Hypertension

Reviewed: April 05, 2013
By eHealthIQ
Hypertension

Overview and Facts

Hypertension is best known as high blood pressure. It is one of the most common types of cardiovascular diseases and having high blood pressure increases the risk of stroke and heart disease.

Blood pressure is usually tested during routine checkups with your doctor. The reading appears as two numbers, the first of which is the higher number, which is a measure of systolic pressure. Systolic pressure refers to the pressure created when your heart beats. The second number is the lower number and measures diastolic pressure, or the pressure inside blood vessels when the heart is at rest.

Normal blood pressures starts at about 90/60 at birth and reaches 120/80 in a healthy adult. Although blood pressure typically rises and falls with changes in activities or emotional states, blood pressure of 140/90 taken over at least two occasions is considered to be high. Hypertension treatment would begin immediately if blood pressure readings were 200/120 or higher.

What is blood pressure? 
Blood is carried from the heart to all parts of the body in arteries – blood pressure is the force of the blood pushing against the walls of the arteries. Too much pressure can be a threat to arteries and lead to serious, life-threatening conditions such as stroke and heart attack.

Signs and Symptoms

Most of the time, there are no symptoms of high blood pressure. That makes hypertension very dangerous, because it is easy to not know that you have high blood pressure. The best way to find out if you have high blood pressure, or if you have low blood pressure, is to get routine blood pressure readings.

If you have extremely high blood pressure, you may experience some of these symptoms:

  • Chest pain
  • Severe headache
  • Difficulty breathing
  • Fatigue
  • Vision changes
  • Irregular heartbeat

When untreated, hypertension can cause very serious conditions such as heart disease, stroke, kidney failure and heart attack. It is important to get routine check-ups and see a doctor immediately if you experience these symptoms.

Causes and Diagnosis

There are many risk factors for high blood pressure, including diabetes, smoking, genetics and obesity. However, there is often no single cause of high blood pressure. People who have high blood pressure and there is not a cause identified are said to have essential or primary high blood pressure. Essential high blood pressure accounts for about 95% of high blood pressure cases in the United States.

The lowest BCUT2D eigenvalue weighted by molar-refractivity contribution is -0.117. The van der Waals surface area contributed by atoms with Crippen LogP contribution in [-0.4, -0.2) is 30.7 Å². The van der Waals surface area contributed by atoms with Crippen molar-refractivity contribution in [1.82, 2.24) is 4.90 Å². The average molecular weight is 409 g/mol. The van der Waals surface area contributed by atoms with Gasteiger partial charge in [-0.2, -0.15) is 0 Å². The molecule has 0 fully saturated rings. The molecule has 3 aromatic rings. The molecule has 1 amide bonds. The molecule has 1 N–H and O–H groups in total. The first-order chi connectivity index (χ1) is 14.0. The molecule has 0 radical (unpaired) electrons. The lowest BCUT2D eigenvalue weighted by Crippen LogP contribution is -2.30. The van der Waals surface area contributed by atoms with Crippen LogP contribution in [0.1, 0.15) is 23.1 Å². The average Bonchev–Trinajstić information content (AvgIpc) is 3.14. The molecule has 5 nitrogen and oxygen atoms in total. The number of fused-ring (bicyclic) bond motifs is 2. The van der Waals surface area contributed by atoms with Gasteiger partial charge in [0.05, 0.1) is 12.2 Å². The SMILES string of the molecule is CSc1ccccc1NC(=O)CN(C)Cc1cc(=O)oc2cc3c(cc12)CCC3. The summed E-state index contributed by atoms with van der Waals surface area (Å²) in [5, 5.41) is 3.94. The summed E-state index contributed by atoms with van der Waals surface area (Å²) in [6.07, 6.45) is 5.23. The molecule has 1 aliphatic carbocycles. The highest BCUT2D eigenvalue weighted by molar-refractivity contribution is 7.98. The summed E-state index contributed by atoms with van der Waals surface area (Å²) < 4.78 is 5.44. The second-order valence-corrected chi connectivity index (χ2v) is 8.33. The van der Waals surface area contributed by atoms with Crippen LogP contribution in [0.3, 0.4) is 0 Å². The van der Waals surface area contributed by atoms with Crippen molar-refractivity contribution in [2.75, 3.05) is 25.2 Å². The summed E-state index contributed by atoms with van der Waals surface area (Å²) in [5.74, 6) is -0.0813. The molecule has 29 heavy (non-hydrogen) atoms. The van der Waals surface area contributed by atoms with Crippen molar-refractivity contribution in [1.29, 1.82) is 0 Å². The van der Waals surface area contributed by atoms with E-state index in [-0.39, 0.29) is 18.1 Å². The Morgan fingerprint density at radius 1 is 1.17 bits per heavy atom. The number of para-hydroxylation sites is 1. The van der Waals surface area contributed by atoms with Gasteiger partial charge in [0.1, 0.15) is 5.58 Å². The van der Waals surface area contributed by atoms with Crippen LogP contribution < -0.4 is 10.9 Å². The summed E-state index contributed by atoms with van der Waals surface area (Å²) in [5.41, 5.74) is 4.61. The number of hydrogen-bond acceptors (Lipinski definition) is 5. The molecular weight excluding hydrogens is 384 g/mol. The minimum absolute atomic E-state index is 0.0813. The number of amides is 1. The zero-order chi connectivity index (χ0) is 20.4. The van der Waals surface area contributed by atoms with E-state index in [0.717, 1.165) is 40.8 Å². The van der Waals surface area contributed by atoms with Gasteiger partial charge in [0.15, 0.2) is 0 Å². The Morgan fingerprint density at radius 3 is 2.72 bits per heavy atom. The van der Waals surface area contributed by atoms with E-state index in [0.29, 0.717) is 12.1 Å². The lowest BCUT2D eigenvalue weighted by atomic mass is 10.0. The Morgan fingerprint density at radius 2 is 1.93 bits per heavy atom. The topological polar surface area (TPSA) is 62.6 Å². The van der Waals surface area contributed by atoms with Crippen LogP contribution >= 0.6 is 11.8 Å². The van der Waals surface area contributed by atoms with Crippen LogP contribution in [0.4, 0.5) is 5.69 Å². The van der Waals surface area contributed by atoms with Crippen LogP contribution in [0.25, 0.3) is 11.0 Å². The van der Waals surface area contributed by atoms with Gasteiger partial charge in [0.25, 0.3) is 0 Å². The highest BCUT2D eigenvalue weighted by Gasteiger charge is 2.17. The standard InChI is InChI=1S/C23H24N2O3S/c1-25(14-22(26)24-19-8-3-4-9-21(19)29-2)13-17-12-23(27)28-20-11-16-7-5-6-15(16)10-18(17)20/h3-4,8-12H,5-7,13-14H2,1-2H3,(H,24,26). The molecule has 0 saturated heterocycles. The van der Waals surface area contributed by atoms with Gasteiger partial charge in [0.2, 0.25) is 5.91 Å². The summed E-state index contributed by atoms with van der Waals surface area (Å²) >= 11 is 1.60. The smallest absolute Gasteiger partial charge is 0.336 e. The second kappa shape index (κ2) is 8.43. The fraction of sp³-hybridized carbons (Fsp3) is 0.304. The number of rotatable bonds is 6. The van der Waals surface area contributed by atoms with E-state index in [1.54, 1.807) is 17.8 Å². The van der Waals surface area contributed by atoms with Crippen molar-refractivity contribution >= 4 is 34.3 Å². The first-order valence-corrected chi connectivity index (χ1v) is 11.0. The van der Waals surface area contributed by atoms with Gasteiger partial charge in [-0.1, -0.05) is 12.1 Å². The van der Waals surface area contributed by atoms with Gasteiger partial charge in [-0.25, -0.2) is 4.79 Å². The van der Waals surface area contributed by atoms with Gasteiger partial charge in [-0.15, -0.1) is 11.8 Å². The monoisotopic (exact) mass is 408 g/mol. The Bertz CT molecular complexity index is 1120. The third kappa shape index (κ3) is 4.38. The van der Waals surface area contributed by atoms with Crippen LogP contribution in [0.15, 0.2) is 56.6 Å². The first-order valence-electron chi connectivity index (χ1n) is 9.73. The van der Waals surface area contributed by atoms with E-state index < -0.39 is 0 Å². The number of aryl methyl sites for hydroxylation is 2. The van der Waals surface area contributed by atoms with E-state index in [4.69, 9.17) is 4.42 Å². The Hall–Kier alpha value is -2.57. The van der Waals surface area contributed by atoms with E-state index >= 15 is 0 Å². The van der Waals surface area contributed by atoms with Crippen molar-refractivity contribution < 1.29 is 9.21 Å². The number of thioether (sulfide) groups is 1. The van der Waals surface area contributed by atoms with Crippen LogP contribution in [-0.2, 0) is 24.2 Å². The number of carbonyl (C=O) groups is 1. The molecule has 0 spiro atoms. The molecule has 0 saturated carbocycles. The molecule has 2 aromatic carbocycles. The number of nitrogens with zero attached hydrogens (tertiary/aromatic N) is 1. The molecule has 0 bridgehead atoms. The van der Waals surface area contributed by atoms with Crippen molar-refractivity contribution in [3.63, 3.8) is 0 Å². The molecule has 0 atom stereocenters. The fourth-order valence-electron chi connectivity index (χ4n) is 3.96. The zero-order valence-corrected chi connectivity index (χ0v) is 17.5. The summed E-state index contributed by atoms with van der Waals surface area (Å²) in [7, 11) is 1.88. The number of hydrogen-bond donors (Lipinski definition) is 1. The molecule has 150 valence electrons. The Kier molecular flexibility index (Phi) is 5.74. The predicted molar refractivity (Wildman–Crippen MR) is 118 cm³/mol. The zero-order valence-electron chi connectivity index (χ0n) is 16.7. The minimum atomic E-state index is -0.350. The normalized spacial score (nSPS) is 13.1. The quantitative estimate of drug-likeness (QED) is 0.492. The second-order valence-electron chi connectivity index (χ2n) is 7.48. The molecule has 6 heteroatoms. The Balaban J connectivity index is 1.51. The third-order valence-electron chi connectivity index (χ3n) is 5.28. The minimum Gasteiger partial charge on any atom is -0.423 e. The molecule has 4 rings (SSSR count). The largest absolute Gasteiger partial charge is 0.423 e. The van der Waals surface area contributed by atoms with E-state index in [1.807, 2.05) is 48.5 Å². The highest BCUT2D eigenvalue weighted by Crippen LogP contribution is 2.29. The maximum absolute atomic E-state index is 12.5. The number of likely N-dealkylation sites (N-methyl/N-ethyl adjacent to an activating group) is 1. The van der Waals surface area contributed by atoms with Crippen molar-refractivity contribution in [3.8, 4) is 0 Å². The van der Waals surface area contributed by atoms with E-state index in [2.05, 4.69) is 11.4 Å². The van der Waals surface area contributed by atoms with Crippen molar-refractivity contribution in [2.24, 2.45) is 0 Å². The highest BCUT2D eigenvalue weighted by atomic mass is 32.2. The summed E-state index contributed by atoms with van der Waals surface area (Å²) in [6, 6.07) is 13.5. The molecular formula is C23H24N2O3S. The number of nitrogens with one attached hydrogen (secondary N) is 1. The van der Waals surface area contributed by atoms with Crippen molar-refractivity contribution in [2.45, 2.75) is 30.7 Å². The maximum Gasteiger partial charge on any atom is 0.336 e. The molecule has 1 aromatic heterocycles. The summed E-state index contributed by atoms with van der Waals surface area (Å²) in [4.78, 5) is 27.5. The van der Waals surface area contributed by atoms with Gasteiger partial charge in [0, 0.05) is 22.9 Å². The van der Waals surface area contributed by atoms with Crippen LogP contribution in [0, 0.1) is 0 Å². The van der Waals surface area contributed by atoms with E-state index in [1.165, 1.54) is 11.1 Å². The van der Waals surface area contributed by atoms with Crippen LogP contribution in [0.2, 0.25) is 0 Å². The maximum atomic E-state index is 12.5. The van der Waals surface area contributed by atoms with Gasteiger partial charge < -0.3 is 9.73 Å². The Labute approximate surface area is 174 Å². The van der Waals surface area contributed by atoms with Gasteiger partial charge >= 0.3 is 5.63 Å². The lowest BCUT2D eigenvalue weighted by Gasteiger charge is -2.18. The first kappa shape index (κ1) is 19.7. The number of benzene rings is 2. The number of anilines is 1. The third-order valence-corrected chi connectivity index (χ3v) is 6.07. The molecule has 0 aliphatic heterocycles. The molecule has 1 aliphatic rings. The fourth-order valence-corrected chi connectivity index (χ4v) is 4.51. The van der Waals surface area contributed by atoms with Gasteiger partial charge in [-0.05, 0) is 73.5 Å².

Sometimes high blood pressure is a result of another condition or medication. This is called secondary hypertension and can be caused by:

  • Obesity
  • Anxiety/stress
  • Birth control pills
  • Adrenal gland tumor
  • Diabetes
  • Kidney disease
  • Alcohol abuse
  • Cushing syndrome
  • Appetite suppressants
  • Certain cold medications

Some people are more likely than others to have high blood pressure, including:

  • African-Americans
  • Pregnant women
  • People with a family history of high blood pressure
  • Smokers
  • People who are inactive
  • Women who take birth control pills
  • People with too much salt in their diet

Tests and Treatment Options

Since there are few or no symptoms of high blood pressure, the only way to test for and diagnose it is to take an actual blood pressure measurement. This can be done at your health care provider or at a pharmacy. Or, there are monitors you can purchase to use at home.

Blood pressure is usually measured with a sphygmomanometer. This device consists of a stethoscope and arm cuff that is placed around your arm and inflated.

What is normal blood pressure?
Normal blood pressure: Less than 120/80
Prehypertension: 120-139/80-89
Stage 1 high blood pressure: 140-159/90-99
Stage 2 high blood pressure: 160 and above/100 and above

High blood pressure treatment largely includes lifestyle changes and in some cases, drug therapy. The main goal of high blood pressure treatment is to lower blood pressure so it does not lead to other complications, such as heart attack, stroke and kidney failure.

Ways to lower blood pressure:

  • Quit smoking
  • Lose weight if you are overweight or obese
  • Follow a healthier diet
  • Exercise
  • Reduce the sodium in your diet
  • Limit alcohol intake

Drugs that can be used to lower blood pressure:

  • Alpha blockers
  • Diuretics
  • Angiotensin receptor blockers
  • Renin inhibitors
  • Vasodilators

Helpful Tips and Home Remedies

All adults over 18 should have their blood pressure checked on a routine basis as a preventative measure. Living a healthy lifestyle can also be preventative in nature.

Ways to lower blood pressure:

  • Quit smoking
  • Lose weight if you are overweight or obese
  • Follow a healthier diet
  • Exercise
  • Reduce the sodium in your diet
  • Limit alcohol intake

Eating less sodium can also help in lowering blood pressure. Here are tips on reducing the salt intake in your diet:

  • Don’t add salt to foods
  • Add high potassium foods such as fruits and vegetables to high sodium foods
  • If you cook with salt, add it at the end
  • Read food packaging labels and shop for foods with low sodium options
  • When you dine out, ask about salt in food, as restaurant meals tend to be high in sodium

References

  • http://www.webmd.com/hypertension-high-blood-pressure/default.htm
  • http://www.mayoclinic.com/health/hypertensive-crisis/AN00626
  • http://www.medicinenet.com/high_blood_pressure/article.htm
  • http://heartdisease.about.com/cs/hypertension
  • http://www.nhs.uk/conditions/Blood-pressure-(high)/Pages/Introduction.aspx

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